CSR now needs to earn its keep

Getting an urge to chop down a tree every time I pass a Body Shop outlet might not make me the best person to comment on corporate social responsibility, though as a partial defence I would claim it was an antipathy to the late Anita Roddick rather than the concept that fuelled the aversion.

Anthony Hilton
Anthony Hilton

In her defence there can be no doubt that she was an effective pioneer whose work brought home to the wider business world the gains to be made from adopting a credible stance on social issues. It is at least in part down to her that these days almost every company of note has CSR policies and programmes.

The intriguing question is how well will this spending survive the credit crunch, and in PR terms how will companies explain the cutbacks I suspect they will soon begin to make?

Some might question as bold the assumption that the programmes will come under pressure as companies feel the squeeze but too many people in this country have no experience of what happens in a recession and are perhaps still in denial about some of the likely impacts. When times get hard things that are nice to have get ditched in favour of things one needs.

On the consumer front there are now quite regular stories that tell how shoppers are shunning organic produce in supermarkets in favour of cheaper options and how they are trading down from branded to own-label goods. Similarly, while support for policies on climate change remains strong, people are becoming more reluctant to agree to anything that is likely to cost them more money - which is almost everything.

It is only a matter of time before finance directors demand economies from line managers in businesses across the land - and they most likely will look first to see what will be cut without damaging the fabric of the business. And this will be the test for CSR programmes.

If companies have seen these as predominantly a PR exercise then the cuts will come. If companies believe CSR is part of what a company should do to maintain its licence to operate then they should survive.

By their actions shall they be judged.

 

Anthony Hilton is City commentator on London's Evening Standard

Before commenting please read our rules for commenting on articles.

If you see a comment you find offensive, you can flag it as inappropriate. In the top right-hand corner of an individual comment, you will see 'flag as inappropriate'. Clicking this prompts us to review the comment. For further information see our rules for commenting on articles.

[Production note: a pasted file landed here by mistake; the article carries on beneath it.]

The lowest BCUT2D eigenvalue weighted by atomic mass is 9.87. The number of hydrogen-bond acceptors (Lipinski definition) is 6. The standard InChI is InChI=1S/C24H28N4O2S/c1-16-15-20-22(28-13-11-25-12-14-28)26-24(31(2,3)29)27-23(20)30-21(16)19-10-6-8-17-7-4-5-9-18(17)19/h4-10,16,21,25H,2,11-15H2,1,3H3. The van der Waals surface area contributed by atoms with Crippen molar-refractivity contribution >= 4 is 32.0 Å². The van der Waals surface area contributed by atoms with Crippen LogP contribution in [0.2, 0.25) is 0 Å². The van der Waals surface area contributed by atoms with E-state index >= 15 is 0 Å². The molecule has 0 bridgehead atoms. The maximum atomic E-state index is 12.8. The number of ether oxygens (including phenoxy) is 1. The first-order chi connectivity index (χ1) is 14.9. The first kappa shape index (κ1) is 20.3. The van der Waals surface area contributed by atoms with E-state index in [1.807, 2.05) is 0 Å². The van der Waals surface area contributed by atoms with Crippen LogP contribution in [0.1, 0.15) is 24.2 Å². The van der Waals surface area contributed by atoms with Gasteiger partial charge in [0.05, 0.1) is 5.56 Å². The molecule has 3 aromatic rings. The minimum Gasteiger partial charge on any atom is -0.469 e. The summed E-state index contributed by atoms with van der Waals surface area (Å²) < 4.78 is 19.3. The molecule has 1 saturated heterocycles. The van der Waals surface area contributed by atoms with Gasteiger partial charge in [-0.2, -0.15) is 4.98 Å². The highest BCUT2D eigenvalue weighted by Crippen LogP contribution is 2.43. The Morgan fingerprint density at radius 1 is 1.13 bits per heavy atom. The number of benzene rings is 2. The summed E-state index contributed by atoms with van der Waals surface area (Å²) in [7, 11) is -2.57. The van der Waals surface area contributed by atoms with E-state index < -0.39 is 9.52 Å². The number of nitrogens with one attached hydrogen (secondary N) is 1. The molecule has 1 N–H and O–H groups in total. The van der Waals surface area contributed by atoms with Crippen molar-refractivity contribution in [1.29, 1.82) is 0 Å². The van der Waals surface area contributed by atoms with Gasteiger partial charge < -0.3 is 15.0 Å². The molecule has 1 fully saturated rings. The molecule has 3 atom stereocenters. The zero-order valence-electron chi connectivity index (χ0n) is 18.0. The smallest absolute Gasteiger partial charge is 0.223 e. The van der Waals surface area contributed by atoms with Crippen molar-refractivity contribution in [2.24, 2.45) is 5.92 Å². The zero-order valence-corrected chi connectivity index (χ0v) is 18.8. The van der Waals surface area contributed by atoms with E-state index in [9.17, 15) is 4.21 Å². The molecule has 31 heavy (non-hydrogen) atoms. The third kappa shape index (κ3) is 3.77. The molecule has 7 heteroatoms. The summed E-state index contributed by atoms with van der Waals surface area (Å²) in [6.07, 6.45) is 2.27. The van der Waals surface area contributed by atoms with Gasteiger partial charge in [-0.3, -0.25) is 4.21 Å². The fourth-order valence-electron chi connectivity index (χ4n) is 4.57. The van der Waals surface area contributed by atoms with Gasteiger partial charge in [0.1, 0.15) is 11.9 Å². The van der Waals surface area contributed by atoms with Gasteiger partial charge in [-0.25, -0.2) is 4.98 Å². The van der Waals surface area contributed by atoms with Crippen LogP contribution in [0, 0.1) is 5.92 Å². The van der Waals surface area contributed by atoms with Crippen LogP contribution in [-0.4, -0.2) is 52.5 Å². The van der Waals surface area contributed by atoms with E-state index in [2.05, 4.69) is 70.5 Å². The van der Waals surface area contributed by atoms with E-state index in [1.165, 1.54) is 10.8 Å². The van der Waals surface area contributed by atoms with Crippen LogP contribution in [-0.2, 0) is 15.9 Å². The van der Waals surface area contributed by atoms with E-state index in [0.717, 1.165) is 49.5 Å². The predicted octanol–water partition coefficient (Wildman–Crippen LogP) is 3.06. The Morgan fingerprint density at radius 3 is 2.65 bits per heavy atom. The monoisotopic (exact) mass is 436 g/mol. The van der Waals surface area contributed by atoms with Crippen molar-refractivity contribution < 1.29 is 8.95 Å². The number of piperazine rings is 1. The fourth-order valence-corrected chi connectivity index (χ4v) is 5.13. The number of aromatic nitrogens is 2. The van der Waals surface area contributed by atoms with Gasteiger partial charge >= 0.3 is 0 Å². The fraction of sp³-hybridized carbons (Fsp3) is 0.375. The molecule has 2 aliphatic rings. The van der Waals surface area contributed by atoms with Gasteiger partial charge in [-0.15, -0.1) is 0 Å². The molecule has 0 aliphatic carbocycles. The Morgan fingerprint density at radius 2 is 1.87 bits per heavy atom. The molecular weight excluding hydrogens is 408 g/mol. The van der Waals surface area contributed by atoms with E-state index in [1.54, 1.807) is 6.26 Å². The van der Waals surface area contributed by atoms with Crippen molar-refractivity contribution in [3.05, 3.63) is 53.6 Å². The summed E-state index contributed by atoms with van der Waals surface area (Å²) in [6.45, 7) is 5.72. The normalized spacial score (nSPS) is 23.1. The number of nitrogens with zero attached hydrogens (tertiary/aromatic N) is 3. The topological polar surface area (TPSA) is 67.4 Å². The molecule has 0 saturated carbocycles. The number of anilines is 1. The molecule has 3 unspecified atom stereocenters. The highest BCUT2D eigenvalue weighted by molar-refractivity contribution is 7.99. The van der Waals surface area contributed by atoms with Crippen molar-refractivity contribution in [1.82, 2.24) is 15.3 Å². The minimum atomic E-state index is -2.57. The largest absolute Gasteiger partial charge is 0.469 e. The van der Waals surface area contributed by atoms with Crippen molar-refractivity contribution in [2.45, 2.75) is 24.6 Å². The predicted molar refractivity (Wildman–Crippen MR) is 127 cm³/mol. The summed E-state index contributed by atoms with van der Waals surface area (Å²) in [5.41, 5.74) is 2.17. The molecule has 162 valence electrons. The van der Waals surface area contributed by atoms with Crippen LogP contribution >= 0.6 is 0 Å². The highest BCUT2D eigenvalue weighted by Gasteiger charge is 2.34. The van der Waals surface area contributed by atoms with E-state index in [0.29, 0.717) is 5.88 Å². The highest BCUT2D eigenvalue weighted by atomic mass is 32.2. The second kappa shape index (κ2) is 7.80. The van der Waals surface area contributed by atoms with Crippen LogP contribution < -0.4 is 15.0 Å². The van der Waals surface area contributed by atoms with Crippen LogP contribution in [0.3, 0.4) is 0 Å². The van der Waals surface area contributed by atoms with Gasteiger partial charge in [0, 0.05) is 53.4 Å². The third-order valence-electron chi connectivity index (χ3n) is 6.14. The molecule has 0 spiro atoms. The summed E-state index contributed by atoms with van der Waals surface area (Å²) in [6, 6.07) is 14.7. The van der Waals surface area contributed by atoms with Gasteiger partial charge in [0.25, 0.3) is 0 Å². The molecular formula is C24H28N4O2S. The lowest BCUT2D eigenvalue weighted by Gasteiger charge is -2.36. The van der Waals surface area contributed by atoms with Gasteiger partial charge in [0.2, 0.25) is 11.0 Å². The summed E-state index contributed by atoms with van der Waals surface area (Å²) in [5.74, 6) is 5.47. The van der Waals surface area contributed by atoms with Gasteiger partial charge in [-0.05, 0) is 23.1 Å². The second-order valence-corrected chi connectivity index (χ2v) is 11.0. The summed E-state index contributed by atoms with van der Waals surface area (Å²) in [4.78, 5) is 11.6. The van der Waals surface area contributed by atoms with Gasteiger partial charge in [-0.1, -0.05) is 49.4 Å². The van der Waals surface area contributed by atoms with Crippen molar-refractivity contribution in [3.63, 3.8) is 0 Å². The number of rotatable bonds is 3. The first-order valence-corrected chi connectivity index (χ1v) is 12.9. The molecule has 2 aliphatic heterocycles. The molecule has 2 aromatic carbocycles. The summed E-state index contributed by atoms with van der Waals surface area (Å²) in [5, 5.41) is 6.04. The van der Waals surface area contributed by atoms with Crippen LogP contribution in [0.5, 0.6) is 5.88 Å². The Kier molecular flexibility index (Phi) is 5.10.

comments powered by Disqus

Latest Articles

John Lewis to tell brand story with "tasteful" 150th anniversary celebrations

John Lewis to tell brand story with "tasteful" 150th anniversary celebrations

Department store John Lewis is to use its 150th anniversary this year to talk about its history, which "not enough people know about", according to director of communications Peter Cross.

Labour hires Obama election strategist David Axelrod to fight General Election

Labour hires Obama election strategist David Axelrod to fight General Election

The man who helped Barack Obama win the 2008 and 2012 US presidential elections is to work for Labour along with members of his team.

Sky adds Fever PR to its roster after splitting with Cake

Sky adds Fever PR to its roster after splitting with Cake

Pay-TV giant Sky has added Fever PR to its agency line-up for a wide-ranging brief covering products and services.

Max Clifford trial jury to continue deliberations after Easter break

Max Clifford trial jury to continue deliberations after Easter break

The jury in the trial of celebrity publicist Max Clifford has been sent home for Easter and will reconvene on Tuesday for further deliberations about its verdicts on 11 charges of indecent assault.

Home Office brings in Munro & Forster to campaign against FGM

Home Office brings in Munro & Forster to campaign against FGM

The Home Office has tasked Munro & Forster (M&F) with supporting its campaign to eradicate female genital mutilation (FGM) as part of a wider retained brief.